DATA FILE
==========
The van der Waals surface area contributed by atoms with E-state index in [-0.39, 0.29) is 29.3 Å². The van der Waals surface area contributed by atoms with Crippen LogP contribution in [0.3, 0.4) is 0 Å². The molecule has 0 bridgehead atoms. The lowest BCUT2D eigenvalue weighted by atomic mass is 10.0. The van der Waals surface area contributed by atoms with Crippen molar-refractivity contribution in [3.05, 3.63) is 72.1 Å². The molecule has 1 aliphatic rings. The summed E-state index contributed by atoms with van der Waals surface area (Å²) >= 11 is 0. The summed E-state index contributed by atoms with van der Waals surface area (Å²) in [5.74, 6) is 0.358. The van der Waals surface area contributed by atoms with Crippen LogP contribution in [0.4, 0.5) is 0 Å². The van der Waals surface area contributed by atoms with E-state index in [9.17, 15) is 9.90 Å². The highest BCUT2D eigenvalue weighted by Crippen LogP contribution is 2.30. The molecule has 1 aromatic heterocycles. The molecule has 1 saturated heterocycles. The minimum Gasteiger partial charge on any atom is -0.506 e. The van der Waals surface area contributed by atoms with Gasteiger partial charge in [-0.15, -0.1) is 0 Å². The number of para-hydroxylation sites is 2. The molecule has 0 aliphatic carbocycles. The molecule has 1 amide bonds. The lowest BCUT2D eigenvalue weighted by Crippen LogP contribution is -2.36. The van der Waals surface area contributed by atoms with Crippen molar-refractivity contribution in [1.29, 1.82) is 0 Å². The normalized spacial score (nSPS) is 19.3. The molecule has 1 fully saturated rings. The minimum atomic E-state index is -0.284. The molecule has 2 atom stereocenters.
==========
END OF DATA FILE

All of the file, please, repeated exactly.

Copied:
The van der Waals surface area contributed by atoms with E-state index in [-0.39, 0.29) is 29.3 Å². The van der Waals surface area contributed by atoms with Crippen LogP contribution in [0.3, 0.4) is 0 Å². The molecule has 0 bridgehead atoms. The lowest BCUT2D eigenvalue weighted by atomic mass is 10.0. The van der Waals surface area contributed by atoms with Crippen molar-refractivity contribution in [3.05, 3.63) is 72.1 Å². The molecule has 1 aliphatic rings. The summed E-state index contributed by atoms with van der Waals surface area (Å²) >= 11 is 0. The summed E-state index contributed by atoms with van der Waals surface area (Å²) in [5.74, 6) is 0.358. The van der Waals surface area contributed by atoms with Crippen LogP contribution in [0.4, 0.5) is 0 Å². The van der Waals surface area contributed by atoms with E-state index in [9.17, 15) is 9.90 Å². The highest BCUT2D eigenvalue weighted by Crippen LogP contribution is 2.30. The molecule has 1 aromatic heterocycles. The molecule has 1 saturated heterocycles. The minimum Gasteiger partial charge on any atom is -0.506 e. The van der Waals surface area contributed by atoms with Gasteiger partial charge in [-0.15, -0.1) is 0 Å². The number of para-hydroxylation sites is 2. The molecule has 0 aliphatic carbocycles. The molecule has 1 amide bonds. The lowest BCUT2D eigenvalue weighted by Crippen LogP contribution is -2.36. The van der Waals surface area contributed by atoms with Crippen molar-refractivity contribution in [1.29, 1.82) is 0 Å². The normalized spacial score (nSPS) is 19.3. The molecule has 1 fully saturated rings. The minimum atomic E-state index is -0.284. The molecule has 2 atom stereocenters.